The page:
The Way I See It

By Scott Smith

Back in October, Crain’s Chicago Business published an article about how home sales in Beverly are on the rise and some of the reasons why.

Before saying more about that article, a couple of declarations are in order.

I serve on the board of the Beverly Area Planning Association (BAPA) and I’m a board member with the Southwest Chicago Diversity Collaborative (where we’re working on the launch of a spring festival that highlights the need for more bike- and pedestrian-friendly neighborhoods). I  also work with the Beverly Area Arts Alliance, where I produce a live storytelling series called The Frunchroom that tells stories about the South Side that don’t always make the headlines.

Like most people, I volunteer because of a belief about where neighborhood development should and must come from: a participatory community that has a voice in our neighborhood—and city. It’s the opposite of the typical top-down, politically driven model Chicago has often embraced.

Over the past few years, I’ve watched as small businesses here have created niche communities that become economic drivers, particularly in those places that elevate artists and writers.

Crain’s Chicago Business backed up what we’ve all seen with data and reporting: At the end of September, Beverly showed “a steep increase in home sales for the year to date.” How steep? An increase of 27 percent over the same period in 2016.

The piece goes on to quote real estate agent and Morgan Park resident Francine Benson Garaffo, who says that new groups and businesses formed in the past few years have “brought a new energy into Beverly,” and highlights two new breweries and a meadery, as well as the Arts Alliance and The Frunchroom. (The Wild Blossom Meadery & Winery on the border of Beverly and Washington Heights grew out of a brewing supply store on Western Avenue.)

We have to recognize what a hard turn this was, especially when the Arts Alliance’s Art Walk and Horse Thief Hollow (one of the two breweries mentioned) debuted. At the time, there was nothing like those breweries in the neighborhood. While both were warmly embraced, Western Avenue was (and still kind of is) a haven of shot-and-a-beer joints.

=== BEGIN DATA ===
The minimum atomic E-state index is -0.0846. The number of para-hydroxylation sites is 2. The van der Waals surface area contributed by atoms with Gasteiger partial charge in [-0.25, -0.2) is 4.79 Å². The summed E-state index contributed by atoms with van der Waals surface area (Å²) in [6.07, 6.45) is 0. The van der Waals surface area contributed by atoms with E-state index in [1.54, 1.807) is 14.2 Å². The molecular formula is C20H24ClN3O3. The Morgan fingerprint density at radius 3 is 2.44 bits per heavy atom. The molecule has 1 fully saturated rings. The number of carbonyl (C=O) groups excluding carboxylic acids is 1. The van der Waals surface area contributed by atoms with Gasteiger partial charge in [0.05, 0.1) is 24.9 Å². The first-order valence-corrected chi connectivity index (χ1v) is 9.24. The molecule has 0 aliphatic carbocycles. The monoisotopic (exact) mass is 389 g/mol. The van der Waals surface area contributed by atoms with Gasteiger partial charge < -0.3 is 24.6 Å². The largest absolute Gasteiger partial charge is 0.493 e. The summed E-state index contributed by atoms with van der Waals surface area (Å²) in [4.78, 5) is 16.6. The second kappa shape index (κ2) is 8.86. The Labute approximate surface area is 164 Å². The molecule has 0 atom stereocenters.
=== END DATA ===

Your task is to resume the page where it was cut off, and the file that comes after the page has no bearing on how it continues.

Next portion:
And while there were some art galleries in the neighborhood, most are like the Vanderpoel Art Museum—hidden away gems, and not something the neighborhood was known for to outsiders.

The changes are due to individuals who envisioned change and put entrepreneurial thinking behind it. It wasn’t thanks to a city or the ward office. It was people—many of them volunteers—banding together in common cause who then attracted like-minded folks to follow behind them. Horse Thief begat Open Outcry and the Meadery. The Art Walk begat The Frunchroom. Et cetera.

You see this spirit of volunteerism-meets-entrepreneurialism in BAPA as well. Though it has only three full-time staff members, it has an army of volunteers, homeowners, and local businesses who make it possible to create a yearlong slate of events like the Ridge Run, the Beverly Home Tour, Bikes and Brews, and more. They’re also not afraid to take on the city and advocate for the neighborhood, like in the current campaign to save the Ridge Park fieldhouse.

The Crain’s article also had something interesting to say about public schools in our neighborhood. In an interview with a new Beverly resident, schools were cited as “the top draw.” The elementary school they moved here for is Kellogg School, a public school with CPS’s highest rating, 1+ and scores a seven out of 10 points on the Great Schools rating service.

In a time of upheaval for Chicago Public Schools (CPS), it’s worth noting that people are moving to the 19th Ward because of our public schools.

It’s great to see the neighborhood’s arts scene, new restaurants and public schools creating an atmosphere where home sales and prices are on the rise. There are two lessons here:

If you have a vision for change in your community, you and your friends have the power to make it happen.

Decisions about our communities—especially our schools—should be participatory.

During the 2019 political campaign season, I’m sure many people will want to take credit for the rise in Beverly’s sales and home prices. I just hope they’ll mention the people who actually made it happen.


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